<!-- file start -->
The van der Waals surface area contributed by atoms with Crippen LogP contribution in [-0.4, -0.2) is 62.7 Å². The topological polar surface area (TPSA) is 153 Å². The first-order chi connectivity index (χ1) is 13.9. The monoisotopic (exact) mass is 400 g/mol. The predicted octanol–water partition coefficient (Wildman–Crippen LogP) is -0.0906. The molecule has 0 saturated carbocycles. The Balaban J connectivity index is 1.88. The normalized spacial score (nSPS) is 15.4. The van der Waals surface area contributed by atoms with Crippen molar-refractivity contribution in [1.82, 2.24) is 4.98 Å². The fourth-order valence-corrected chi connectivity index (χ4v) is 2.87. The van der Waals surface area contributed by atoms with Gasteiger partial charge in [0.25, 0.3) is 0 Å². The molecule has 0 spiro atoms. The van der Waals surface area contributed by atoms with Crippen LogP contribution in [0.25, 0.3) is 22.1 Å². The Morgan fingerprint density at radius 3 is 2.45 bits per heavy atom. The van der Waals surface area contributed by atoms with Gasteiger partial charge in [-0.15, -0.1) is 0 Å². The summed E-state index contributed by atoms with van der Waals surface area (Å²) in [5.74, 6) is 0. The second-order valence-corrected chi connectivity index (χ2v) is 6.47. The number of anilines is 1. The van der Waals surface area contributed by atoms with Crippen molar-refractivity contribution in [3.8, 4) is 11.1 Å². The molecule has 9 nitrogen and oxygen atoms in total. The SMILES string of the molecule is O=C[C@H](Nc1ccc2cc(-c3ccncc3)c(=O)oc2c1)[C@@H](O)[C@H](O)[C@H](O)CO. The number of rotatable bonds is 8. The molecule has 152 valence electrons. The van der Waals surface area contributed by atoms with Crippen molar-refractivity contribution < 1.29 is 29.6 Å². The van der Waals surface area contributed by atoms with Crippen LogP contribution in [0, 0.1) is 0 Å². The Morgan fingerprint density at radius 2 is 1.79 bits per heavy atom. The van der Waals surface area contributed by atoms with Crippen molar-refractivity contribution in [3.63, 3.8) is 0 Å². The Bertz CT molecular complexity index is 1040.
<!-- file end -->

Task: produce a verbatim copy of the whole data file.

The van der Waals surface area contributed by atoms with Crippen LogP contribution in [-0.4, -0.2) is 62.7 Å². The topological polar surface area (TPSA) is 153 Å². The first-order chi connectivity index (χ1) is 13.9. The monoisotopic (exact) mass is 400 g/mol. The predicted octanol–water partition coefficient (Wildman–Crippen LogP) is -0.0906. The molecule has 0 saturated carbocycles. The Balaban J connectivity index is 1.88. The normalized spacial score (nSPS) is 15.4. The van der Waals surface area contributed by atoms with Crippen molar-refractivity contribution in [1.82, 2.24) is 4.98 Å². The fourth-order valence-corrected chi connectivity index (χ4v) is 2.87. The van der Waals surface area contributed by atoms with Gasteiger partial charge in [0.25, 0.3) is 0 Å². The molecule has 0 spiro atoms. The van der Waals surface area contributed by atoms with Crippen LogP contribution in [0.25, 0.3) is 22.1 Å². The Morgan fingerprint density at radius 3 is 2.45 bits per heavy atom. The van der Waals surface area contributed by atoms with Gasteiger partial charge in [-0.15, -0.1) is 0 Å². The summed E-state index contributed by atoms with van der Waals surface area (Å²) in [5.74, 6) is 0. The second-order valence-corrected chi connectivity index (χ2v) is 6.47. The number of anilines is 1. The van der Waals surface area contributed by atoms with Crippen molar-refractivity contribution in [3.8, 4) is 11.1 Å². The molecule has 9 nitrogen and oxygen atoms in total. The SMILES string of the molecule is O=C[C@H](Nc1ccc2cc(-c3ccncc3)c(=O)oc2c1)[C@@H](O)[C@H](O)[C@H](O)CO. The number of rotatable bonds is 8. The molecule has 152 valence electrons. The van der Waals surface area contributed by atoms with Crippen molar-refractivity contribution < 1.29 is 29.6 Å². The van der Waals surface area contributed by atoms with Crippen LogP contribution in [0, 0.1) is 0 Å². The Morgan fingerprint density at radius 2 is 1.79 bits per heavy atom. The van der Waals surface area contributed by atoms with Crippen molar-refractivity contribution in [3.63, 3.8) is 0 Å². The Bertz CT molecular complexity index is 1040.